We thank Drs Katti and Talapaneni for the comments and observations on our article (Lee H, Nguyen A, Hong C, Hoang P, Pham J, Ting K, Biomechanical effects of maxillary expansion on a patient with cleft palate: a finite element analysis. Am J Orthod Dentofacial Orthop 2016;150:313-23). We have considered each comment and prepared a point-by-point reply below. We believe that in addition to a small confusion in suggestion 2, the overall quality of the article has not been changed.
Thank you for your first suggestion regarding a possible contradiction. However, we stand by the finding that equal expansion was observed for URE-ULD, between the cleft and normal sides. URC (cleft-side deciduous canine) was used as a reference landmark for which expansion can be tracked. Here, the authors stated that, “Maximum displacement occurred on the cleft side at the incisal edge of the URC when transverse forces were applied anteriorly on the cleft side and posteriorly on the normal side, and there was a gradual decrease from the anterior to the posterior teeth, with minimum expansion at the UR6,” when forces were applied between URE-ULD. For URE-ULD expansion, equal expansion between the cleft and normal sides was still possible without this combination eliciting the “maximum displacement on the cleft side.” The observation that a gradual decrease from anterior to posterior teeth with minimal expansion at the UR6 when forces were applied between URE-ULD holds true and does not contradict the aforementioned observation in which the cleft side and noncleft side expand equally, despite being minimal.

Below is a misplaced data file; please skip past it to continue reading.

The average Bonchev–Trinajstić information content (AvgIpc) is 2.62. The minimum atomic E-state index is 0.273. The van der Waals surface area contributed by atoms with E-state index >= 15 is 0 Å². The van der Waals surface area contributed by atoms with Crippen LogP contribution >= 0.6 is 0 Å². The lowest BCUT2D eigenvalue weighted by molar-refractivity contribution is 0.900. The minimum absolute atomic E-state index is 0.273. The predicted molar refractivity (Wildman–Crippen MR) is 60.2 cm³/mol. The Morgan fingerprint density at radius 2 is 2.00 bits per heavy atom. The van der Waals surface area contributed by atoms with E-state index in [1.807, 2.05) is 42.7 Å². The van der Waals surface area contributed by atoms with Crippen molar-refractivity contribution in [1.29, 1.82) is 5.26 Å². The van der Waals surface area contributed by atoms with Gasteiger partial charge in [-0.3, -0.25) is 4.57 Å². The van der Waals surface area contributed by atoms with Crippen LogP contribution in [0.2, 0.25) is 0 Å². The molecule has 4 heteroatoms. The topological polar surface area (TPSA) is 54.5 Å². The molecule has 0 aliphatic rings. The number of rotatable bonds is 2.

We agree with the suggestions that a statement in the summary could be improved. The following sentence more clearly explains our intent: Expansion on the normal side was greater than on the cleft side when forces were applied to cleft-side molars and noncleft-side deciduous molars, UR6-ULD and UR6-ULE.
Regarding the statement in the methodology section, we cannot locate the exact wording of the quotation: “trying to simulate transverse forces from various expansion devices to achieve an optimal desired expansion in UCLP patients….” We believe Drs Katti and Talapaneni were referring to this statement in the Material and methods section: “The transverse forces attempted to stimulate the resultant forces from either a jack-screw type of RPE expansion device placed directly between the teeth across the palate or a 4-banded quad-helix….” We understood this study as trying to use our limited available knowledge to explore the complicated UCLP orthodontic biomechanics. This study is just the beginning of our series projects; therefore, it is appropriate to use the statement in the methodology section.